Philip Freneau Poems
- The Indian Burying Ground In spite of all the learn'd have ...
- The Wild Honey-Suckle Fair flower, that dost so comely ...
- On A Honey Bee Thou born to sip the lake or spring, Or quaff...
- To A New England Poet Though skilled in Latin and in ...
- The Republican Genius Of Europ... Emporers and kings! in vain ...
- On The Death Of Dr. Benjamin F... Thus, some tall tree ...
- Eutaw Springs At Eutaw Springs the valiant died; Their limbs...
Philip Freneau was born in New York of Huguenot ancestry in 1752, and died near Freehold, New Jersey, in 1832.
Well versed in the classics in Monmouth County under the tutelage of William Tennent, Philip entered Princeton as a sophomore in 1768, but the joy of the occasion was marred by his father's financial losses and death the year before. In spite of financial hardships, Philip's Scottish mother believed that her oldest of five children would graduate and join the clergy. Though he was a serious student of theology and a stern moralist all his life, Freneau found his true calling in literature. As his roommate and close friend James Madison recognized early, Freneau's wit and... more »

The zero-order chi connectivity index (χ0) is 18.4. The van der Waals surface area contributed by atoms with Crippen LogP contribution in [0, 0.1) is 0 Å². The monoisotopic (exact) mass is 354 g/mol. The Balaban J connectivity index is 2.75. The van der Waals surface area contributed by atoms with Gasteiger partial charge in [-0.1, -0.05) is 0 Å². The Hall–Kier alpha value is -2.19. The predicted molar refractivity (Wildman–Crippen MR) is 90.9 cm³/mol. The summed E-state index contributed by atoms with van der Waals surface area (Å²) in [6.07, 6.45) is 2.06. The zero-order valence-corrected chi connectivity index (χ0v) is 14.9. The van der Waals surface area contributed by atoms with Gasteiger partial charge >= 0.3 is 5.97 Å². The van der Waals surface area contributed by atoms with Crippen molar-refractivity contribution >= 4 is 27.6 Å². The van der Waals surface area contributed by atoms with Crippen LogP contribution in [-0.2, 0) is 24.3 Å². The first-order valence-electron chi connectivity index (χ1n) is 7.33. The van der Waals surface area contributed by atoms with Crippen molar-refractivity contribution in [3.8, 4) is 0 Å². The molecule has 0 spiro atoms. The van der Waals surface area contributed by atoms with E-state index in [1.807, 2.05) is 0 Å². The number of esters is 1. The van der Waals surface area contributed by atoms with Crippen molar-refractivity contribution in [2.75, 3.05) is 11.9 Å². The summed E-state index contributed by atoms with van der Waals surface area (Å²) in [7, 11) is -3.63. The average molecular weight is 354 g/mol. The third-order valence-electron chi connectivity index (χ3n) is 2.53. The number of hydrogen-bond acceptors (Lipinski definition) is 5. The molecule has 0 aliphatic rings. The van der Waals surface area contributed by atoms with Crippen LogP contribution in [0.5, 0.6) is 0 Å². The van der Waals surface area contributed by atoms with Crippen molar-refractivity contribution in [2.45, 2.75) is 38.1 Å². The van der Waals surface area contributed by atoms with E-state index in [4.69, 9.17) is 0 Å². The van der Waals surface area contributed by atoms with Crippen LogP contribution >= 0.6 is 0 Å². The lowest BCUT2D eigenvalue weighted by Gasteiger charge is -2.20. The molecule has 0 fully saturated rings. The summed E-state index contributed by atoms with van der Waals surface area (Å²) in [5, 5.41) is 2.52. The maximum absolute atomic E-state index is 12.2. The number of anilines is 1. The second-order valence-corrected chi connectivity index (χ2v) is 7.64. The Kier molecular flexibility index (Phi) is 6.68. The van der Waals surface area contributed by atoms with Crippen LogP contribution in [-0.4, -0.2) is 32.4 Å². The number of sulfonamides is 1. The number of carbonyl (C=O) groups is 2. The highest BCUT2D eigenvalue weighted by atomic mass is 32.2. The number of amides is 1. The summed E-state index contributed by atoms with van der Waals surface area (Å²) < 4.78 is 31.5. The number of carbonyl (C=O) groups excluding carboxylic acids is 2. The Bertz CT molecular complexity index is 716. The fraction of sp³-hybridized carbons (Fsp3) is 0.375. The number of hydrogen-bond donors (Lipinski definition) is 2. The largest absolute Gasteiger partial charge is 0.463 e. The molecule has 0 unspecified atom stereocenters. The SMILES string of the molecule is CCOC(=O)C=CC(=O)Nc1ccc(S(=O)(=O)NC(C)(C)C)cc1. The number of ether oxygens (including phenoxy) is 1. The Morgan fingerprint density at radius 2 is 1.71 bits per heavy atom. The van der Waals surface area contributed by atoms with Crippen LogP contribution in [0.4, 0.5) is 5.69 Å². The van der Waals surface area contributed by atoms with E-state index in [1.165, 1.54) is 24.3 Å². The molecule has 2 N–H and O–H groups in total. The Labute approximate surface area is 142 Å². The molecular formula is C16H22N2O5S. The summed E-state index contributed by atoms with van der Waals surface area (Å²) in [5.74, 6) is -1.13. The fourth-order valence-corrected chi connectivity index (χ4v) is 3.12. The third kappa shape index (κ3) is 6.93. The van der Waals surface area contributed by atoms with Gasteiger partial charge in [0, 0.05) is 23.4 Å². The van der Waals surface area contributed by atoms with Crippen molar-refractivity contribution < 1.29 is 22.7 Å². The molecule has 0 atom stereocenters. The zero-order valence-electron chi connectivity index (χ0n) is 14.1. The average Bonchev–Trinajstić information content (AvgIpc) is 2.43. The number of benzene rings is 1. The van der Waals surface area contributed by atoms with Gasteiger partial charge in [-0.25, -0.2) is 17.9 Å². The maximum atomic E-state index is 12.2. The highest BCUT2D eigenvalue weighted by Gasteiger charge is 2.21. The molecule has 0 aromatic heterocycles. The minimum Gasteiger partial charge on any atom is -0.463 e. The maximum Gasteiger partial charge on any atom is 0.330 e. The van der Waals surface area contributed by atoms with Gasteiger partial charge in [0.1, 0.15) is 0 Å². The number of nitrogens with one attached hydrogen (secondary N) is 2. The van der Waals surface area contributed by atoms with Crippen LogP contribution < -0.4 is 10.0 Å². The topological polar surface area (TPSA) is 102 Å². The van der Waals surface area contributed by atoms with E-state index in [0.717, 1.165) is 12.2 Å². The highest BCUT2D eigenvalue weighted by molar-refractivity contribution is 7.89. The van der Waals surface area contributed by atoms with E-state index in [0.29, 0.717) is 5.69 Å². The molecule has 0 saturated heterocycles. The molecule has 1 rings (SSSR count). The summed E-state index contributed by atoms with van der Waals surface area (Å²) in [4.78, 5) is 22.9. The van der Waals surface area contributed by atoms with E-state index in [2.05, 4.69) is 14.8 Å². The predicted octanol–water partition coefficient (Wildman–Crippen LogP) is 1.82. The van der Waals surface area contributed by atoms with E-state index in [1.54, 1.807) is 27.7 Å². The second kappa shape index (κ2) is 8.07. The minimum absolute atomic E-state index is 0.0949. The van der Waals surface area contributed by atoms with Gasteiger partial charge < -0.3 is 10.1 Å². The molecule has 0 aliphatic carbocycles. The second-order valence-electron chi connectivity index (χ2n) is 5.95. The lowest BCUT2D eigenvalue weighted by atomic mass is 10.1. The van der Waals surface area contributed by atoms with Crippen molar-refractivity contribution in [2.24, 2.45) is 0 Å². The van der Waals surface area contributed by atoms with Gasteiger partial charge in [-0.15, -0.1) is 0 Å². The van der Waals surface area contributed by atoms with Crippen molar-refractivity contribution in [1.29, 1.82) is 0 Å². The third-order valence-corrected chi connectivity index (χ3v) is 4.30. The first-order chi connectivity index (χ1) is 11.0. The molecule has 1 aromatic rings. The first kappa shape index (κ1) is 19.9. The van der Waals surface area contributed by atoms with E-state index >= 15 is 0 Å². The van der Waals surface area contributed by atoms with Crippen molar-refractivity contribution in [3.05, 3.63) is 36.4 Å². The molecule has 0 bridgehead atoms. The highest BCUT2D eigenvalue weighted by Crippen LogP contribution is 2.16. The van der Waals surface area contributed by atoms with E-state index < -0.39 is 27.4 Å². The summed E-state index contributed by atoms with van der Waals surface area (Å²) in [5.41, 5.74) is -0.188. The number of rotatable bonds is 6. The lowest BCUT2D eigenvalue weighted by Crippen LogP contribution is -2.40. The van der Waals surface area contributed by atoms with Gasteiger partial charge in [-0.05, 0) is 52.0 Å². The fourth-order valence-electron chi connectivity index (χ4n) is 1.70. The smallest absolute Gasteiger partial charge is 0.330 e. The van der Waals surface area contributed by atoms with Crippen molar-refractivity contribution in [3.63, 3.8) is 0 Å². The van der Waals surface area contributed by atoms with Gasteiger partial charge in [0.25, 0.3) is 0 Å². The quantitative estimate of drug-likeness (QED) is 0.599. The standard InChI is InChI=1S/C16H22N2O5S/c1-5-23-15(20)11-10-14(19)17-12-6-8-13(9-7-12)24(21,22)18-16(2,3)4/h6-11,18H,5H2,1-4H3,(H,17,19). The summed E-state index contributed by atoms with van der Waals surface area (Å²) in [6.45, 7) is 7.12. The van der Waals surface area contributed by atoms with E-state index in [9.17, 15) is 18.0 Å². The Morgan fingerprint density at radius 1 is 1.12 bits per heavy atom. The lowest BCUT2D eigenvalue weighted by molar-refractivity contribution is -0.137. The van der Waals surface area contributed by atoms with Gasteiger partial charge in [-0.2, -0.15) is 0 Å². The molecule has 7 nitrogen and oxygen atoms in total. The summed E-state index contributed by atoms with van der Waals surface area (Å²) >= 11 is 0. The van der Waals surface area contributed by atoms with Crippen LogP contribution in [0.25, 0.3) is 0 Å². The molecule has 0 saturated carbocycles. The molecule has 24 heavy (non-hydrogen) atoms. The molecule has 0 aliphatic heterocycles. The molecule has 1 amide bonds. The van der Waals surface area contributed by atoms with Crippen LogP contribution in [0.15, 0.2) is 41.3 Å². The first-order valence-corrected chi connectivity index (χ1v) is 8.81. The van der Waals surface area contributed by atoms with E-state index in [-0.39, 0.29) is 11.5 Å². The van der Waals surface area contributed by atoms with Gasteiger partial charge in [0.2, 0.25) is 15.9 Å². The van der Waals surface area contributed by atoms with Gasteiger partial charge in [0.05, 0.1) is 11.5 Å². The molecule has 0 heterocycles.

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Comments about Philip Freneau
The Indian Burying Ground
In spite of all the learn'd have said;
I still my old opinion keep,
The posture, that we give the dead,
Points out the soul's eternal sleep.
Not so the ancients of these lands --
The Indian, when from life releas'd
Again is seated with his friends,
And shares gain the joyous feast.
His imag'd birds, and painted bowl,
And ven'son, for a journey dress'd,
Bespeak the nature of the soul,
Activity, that knows no rest.
His bow, for action ready bent,
And arrows, with a head of stone,
Can only mean that life is spent,
And not the finer essence...